Mobile wallet trial in Salt Lake City shows increasing activity

isis mobile wallet

isis mobile paymentsThe latest statistics have shown that the NFC technology based payments average 5 transactions per user per week.

While mobile wallet projects may have had a slow start, causing some to doubt whether or not they’d ever take off, the Isis trial in Salt Lake City is starting to show that once people adopt the service, they become active users.

Isis remains in its very earliest phase, existing only in official trials within two cities at the moment.

According to Jim Stapleton, the chief sales officer for the mobile wallet joint venture, the Salt Lake City trial is beginning to show some very promising data from the side of both the merchants and the consumers. Stapleton made this announcement at a Utah smart card conference media briefing.

He said that the average Isis mobile wallet user makes payments an average of five times or more with the service.

Stapleton also said that the typical customer that uses the mobile wallet has an average of five loyalty card and coupon features with the merchants who accept this type of smartphone payment. This is highly appealing to merchants, as customers who participate in loyalty programs are twice as likely to visit those businesses than consumers who are not members.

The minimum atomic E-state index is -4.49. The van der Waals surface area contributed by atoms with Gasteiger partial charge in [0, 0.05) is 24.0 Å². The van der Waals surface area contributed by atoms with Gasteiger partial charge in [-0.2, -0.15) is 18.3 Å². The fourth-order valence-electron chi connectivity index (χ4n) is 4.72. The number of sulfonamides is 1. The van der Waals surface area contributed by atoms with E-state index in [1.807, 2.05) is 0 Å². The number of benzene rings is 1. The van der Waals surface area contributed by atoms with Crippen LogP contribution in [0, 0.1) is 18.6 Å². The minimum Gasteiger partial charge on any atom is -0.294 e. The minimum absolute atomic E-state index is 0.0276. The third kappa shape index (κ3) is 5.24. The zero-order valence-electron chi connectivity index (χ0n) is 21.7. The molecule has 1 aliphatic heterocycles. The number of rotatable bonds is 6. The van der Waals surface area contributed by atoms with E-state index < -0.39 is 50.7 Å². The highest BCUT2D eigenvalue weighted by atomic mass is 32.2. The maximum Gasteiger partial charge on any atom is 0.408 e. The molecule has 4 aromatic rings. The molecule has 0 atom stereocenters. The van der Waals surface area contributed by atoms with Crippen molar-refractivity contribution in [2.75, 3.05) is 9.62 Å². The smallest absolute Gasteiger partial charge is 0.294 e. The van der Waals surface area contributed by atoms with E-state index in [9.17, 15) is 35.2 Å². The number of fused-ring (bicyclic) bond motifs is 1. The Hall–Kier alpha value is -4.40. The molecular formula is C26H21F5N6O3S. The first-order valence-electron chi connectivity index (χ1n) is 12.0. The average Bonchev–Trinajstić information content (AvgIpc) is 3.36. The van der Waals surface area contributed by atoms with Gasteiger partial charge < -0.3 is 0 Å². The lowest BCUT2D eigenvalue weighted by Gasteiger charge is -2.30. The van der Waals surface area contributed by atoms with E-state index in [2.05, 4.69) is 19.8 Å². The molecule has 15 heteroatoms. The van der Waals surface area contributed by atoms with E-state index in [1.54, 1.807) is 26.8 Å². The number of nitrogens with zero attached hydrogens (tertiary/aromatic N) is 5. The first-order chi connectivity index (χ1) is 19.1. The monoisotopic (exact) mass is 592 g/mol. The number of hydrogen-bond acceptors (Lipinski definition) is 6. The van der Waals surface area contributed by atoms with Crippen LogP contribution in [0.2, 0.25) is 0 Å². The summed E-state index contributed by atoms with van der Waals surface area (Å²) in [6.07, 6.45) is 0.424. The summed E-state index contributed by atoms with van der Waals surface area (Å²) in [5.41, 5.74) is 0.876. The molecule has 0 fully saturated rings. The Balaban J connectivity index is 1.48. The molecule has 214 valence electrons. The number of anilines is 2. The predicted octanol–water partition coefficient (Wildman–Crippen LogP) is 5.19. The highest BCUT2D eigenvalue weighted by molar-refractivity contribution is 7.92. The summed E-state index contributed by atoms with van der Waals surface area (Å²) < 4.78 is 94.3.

That said, Stapleton did not reveal how many users the mobile wallet actually has in the city. Therefore, there is no way to know whether or not this promising data represents a large user base or only a smattering of very active participants.

The Isis mobile wallet is a joint venture among T-Mobile, Verizon Wireless, and AT&T. Their service is in direct competition with Google Wallet, as they are both based on near field communication (NFC) technology and are running their trials in the same two American cities. Unlike the other carriers, Sprint opted to work with Google instead of Isis.

The Isis mobile wallet was first launched in Salt Lake City and in Austin, after several delays from its initially intended start date during the summer. The program also faced many challenges since then, particularly in the area of awareness and adoption. There were troublesome struggles, as the majority of handsets have yet to be NFC technology enabled, so the potential market is already relatively limited.

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